As some of you may know, I am a great admirer of the Algonquian languages of North America, and in particular of the Plains Algonquian languages - Arapaho, Blackfoot and Cheyenne. The diachronic histories of these languages contain some of the wildest sound changes I've ever come across, and they are a major inspiration for my Híí language family.
As I was working on the changes from Proto-Híí to modern Hííenununóóoþa using Arapaho as a guideline, I had a fun idea: What if I tweaked the sound changes from Proto-Algonquian to Arapaho so that they could be applied to Latin? And so Ni'ónotíín was born.
What is this all about, Des?
It's simple really. I encoded the sound changes as laid out in the Index Diachronica, and then used Mark Rosenfelder's Sound Change Applier (SCA2) to apply them.
The inventories of Latin and Proto-Algonquian are surprisingly similar.
/p t k kʷ/
/b d g/
/f s h/
/l j w/
/p t t͡ʃ k/
/θ* s ʃ/
*some analyses give /ɬ l/ for /θ r/
The main differences are:
- Latin has /f/ while PA has /θ/
- Latin has a voicing distinction
- Latin contrasts /r l/, whereas PA only had a single liquid
- PA has phonemic postalveolars
I decided to:
- treat /f/ as if it were /θ/
- retain the voiced stops and have them undergo changes parallel to those of the unvoiced stops
- merge /r l/
- ignore the postalveolars for now (more on that later)
I will spoiler this, but here are the rules. I copied them almost directly from the Index Diachronica, but made minor adjustments. The last few rules are basically rewrite rules.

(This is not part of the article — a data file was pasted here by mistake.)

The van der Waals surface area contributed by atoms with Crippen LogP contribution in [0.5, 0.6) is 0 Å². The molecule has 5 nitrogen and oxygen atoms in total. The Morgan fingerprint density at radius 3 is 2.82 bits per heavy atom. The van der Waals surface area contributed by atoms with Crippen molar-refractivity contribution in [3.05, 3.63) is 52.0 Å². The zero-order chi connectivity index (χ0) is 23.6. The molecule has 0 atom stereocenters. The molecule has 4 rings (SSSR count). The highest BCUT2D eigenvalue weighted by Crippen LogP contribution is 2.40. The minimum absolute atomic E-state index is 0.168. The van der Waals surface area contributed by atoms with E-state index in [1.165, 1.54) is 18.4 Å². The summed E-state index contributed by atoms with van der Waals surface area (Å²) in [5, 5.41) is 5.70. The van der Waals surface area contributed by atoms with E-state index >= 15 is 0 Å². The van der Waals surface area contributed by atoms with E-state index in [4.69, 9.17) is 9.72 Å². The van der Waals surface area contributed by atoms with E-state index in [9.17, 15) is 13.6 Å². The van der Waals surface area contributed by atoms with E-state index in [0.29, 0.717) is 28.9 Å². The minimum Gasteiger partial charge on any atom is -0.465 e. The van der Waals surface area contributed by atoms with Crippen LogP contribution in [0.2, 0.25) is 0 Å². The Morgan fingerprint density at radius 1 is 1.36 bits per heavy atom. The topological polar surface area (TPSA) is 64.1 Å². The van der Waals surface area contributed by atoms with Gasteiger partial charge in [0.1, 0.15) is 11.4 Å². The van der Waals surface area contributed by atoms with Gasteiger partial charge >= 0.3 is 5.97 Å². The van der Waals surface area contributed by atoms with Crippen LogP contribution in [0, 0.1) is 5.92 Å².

The result is a language that looks and feels surprisingly like Arapaho. The phoneme inventory is somewhat larger than Arapaho's though, because of the voiced stops:
/t t͡ʃ k ʔ/ t c k '
/b d g/ b d g
/θ s h/ 3 s h
/j w/ y w
/e i o u/ e i o u
+ length (long vowels written double)
lector → net
doctor → dit
focus → 3ii
jocus → nii
districtus → di'3iti
cīvitatem → hiiwitoteb
adoptare → hodikt
opera → hic
secundus → nei'di
fīlium → 3iiyib
fīliam → 3iiyow
pōntem → ci'teb
diēs → dei
vacuum → nouw
mātrem → woo3eb
patrem → ko3eb
solus → nini
amīcum → howuuuw
lingualatīna → ni'onotiin
linguaromāna → ni'oniwoon
There are still several issues I haven't tackled:
- Arapaho has /ʃ/ that developed from PA /θ/ in consonant clusters and PA /t͡ʃ/. The latter doesn't occur in Latin, and /f/ doesn't really cluster in Latin either, so I have to think of a way to derive it
- Latin has clusters that PA simply didn't have, such as pt ct ps, etc., and I haven't really addressed this issue
- I want to derive an Arapaho-style pitch accent from the Latin accent; so far, I've just done this by hand, as in lingualatīna → ni'onotiin → ni'ónotíín, but it should be possible to encode this
This is obviously just for fun, and it really helped me gain a better understanding of exactly what happened between Proto-Algonquian and modern Arapaho. Hopefully, I'll be able to devise equally interesting stuff for Hííenununóóoþa.
Hope that somebody likes this. Feel free to ask for clarifications, make corrections, suggestions, etc.